Microsoft’s Failure to Lead

After years of loathing, I have finally come to like Microsoft. It may seem trivial, but for a kid of my generation, it’s a monumental achievement (Microsoft’s, not my own). But Microsoft deserves it. Lately, they’ve been doing a lot of things well. They gave us Msndude, they’re listening to customers both in the United States and abroad, they launched a viable engine with, Zune is looking promising and that’s just to name a few.

But Microsoft still has one fundamental flaw. They’re always late to the table.

Buried in yesterday’s headlines was the news that Microsoft had signed a deal to use Blinx technology to power its video search. At present, Blinx already powers AOL and indexes videos from the BBC, Fox, MTC, Sky News and YouTube.

The deal was interesting for two reasons. First, instead of giving Blinkx a cut in any ad avenue, Microsoft agreed to pay Blinkx a licensing fee based on how much use the service gets from Microsoft visitors. Second, according to Reuters, Blinkx isn’t your run-of-the-mill video engine. It uses voice recognition combined with image and contextual analysis to determine what the image is (and I assume video since voice is involved?) – a human face, an animal, a natural setting. It’s very similar to Google-acquired Neven Vision.

But of course, that’s the problem. All of Microsoft’s announcements are reminiscent of Google or Yahoo!’s latest product launches.

For example, on the heels of Yahoo!’s mobile PPC advertising beta launch, Microsoft revealed they had paired with Ingenio to offer sponsored ads on their Windows Live Search for mobile outfit. Hmm, a week later and somehow the news isn’t as exciting as it was when Yahoo! announced it. And it gets a tenth of the coverage. Microsoft can always use some positive press.

Everyone professes that Microsoft has more money and muscle than they know what to do with. Yet, as rich and powerful as they are, they don’t use that money or influence to explore new ground. They’re not helping to change search or any of its offerings. They’re simply reinforcing the status quo.

People give Google a hard time for releasing products that aren’t fully developed and for just throwing stuff out there to see “what sticks”, but at least they’re giving users some degree of value with their offerings. We don’t always see that with Microsoft.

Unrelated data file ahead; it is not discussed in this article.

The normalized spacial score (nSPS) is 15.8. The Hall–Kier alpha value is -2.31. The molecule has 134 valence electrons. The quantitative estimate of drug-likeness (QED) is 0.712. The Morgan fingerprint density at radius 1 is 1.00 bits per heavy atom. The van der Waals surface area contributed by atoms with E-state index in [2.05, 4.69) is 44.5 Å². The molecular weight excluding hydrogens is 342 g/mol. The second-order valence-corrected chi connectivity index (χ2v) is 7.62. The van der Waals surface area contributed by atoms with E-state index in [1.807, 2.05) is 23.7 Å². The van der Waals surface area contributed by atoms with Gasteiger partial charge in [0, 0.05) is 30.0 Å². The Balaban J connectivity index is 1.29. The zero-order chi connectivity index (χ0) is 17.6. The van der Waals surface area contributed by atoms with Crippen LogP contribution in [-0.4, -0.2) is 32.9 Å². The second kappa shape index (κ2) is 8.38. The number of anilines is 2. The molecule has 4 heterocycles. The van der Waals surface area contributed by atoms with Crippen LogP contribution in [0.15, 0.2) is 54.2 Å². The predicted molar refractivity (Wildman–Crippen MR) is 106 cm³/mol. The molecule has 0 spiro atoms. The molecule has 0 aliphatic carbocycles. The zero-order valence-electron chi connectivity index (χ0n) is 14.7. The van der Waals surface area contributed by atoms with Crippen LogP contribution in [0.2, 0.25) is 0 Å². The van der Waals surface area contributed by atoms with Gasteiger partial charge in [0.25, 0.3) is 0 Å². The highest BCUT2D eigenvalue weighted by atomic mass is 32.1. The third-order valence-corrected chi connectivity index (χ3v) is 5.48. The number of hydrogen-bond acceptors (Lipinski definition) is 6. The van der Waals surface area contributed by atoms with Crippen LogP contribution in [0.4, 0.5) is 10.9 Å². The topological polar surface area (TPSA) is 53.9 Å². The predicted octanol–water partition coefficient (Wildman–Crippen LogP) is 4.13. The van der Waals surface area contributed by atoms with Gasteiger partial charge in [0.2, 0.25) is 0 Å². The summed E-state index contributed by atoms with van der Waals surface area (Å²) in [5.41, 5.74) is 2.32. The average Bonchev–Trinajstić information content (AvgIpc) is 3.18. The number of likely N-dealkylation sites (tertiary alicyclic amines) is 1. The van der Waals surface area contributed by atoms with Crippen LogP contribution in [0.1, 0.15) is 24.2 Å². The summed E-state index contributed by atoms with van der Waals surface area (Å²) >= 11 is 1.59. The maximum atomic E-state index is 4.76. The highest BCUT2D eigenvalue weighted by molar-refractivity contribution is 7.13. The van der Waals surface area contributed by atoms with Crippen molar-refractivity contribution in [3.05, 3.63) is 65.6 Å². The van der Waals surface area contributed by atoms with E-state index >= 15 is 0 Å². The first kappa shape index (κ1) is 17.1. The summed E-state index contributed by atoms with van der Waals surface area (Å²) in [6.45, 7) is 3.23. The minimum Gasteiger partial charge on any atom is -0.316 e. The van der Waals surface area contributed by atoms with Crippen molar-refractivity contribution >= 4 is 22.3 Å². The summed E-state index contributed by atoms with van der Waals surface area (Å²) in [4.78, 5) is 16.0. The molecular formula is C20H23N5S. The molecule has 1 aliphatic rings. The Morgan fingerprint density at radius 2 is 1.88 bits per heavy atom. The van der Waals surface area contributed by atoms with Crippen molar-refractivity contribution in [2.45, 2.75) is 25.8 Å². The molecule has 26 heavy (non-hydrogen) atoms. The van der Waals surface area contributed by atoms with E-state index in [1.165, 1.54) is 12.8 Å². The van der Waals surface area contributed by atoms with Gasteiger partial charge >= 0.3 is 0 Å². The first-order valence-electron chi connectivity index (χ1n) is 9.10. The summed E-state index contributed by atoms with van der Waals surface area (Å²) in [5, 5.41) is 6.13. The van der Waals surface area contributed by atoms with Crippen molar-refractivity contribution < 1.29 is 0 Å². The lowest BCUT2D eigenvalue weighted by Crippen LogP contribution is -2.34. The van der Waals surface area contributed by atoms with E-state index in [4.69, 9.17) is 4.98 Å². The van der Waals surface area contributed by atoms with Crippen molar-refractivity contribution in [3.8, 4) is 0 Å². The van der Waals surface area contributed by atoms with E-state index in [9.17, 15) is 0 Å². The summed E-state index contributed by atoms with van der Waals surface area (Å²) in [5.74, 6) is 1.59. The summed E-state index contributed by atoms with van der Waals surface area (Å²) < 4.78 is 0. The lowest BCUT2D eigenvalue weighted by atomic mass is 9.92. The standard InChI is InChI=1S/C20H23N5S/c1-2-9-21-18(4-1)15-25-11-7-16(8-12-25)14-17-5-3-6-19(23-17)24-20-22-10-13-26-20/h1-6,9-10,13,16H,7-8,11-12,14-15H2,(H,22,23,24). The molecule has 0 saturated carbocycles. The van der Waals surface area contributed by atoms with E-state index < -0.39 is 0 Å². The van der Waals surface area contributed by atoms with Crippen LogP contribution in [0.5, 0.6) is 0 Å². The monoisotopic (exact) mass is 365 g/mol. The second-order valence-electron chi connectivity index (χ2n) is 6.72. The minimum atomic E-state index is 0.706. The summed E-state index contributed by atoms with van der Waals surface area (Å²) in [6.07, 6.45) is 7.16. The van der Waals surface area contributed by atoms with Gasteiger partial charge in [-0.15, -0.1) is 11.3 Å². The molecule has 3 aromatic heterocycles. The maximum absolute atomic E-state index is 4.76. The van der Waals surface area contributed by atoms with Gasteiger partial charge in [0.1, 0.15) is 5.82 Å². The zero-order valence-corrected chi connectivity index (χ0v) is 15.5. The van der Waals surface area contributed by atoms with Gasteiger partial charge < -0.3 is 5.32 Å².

It’s been reported that Microsoft was one of the companies vying to buy YouTube. What made them back off? I have a feeling it was ego. They thought that they could build their own YouTube for less. The technology isn’t rocket science. But of course, everyone knows, YouTube is not about the technology. It’s about all the other things YouTube brings to the table like community and freshness. MSN Soapbox will never be YouTube.

Worse yet, because Microsoft didn’t buy YouTube, they left the door open for Google. They allowed their biggest rival to team up with the biggest name in online video – an industry that is becoming more dominant and gaining more noticed by advertisers. Are there any advertisers out there not yet accommodated by Google? If there are, I’m sure Google is hard at work to fix that.

Every since their dethroning, Microsoft has a history of trying to come from behind to steal market share. They did it with IE (remember Netscape?), they did it with Xbox and they’ll try to do it again with Zune. But at some point that routine becomes stale.

Microsoft has made up a lot of ground as of late. Or, at least been gaining momentum. However, where they’re faltering is that they’re still following industry leaders.

Steve Ballmer was recently put in the hot seat and told reporters that Microsoft’s strategy involved a “stick to it-ivness” that would cause them to prevail:

“The bone doesn’t fall out of our mouth easily. We may not be first but we’ll keep working and working and working and working and working…. and it’s the same with search. We’ll keeping coming and coming and coming and coming and coming. We are irrepressible on this.”

That may be. But by not being the first one out of the gate you’re losing the attention, respect and praise you would have had otherwise. Three things Microsoft needs if it wants to re-brand itself and finally lose that bully image.

Like I said, I really am in Microsoft’s corner, but the time has come for them to stop playing catch-up and to start leading.

Lisa Barone is a writer, content marketer & VP of strategy at Overit Media. She's also a very active Twitterer, much to the dismay of the rest of the world.

See Lisa's author page for links to connect on social media.

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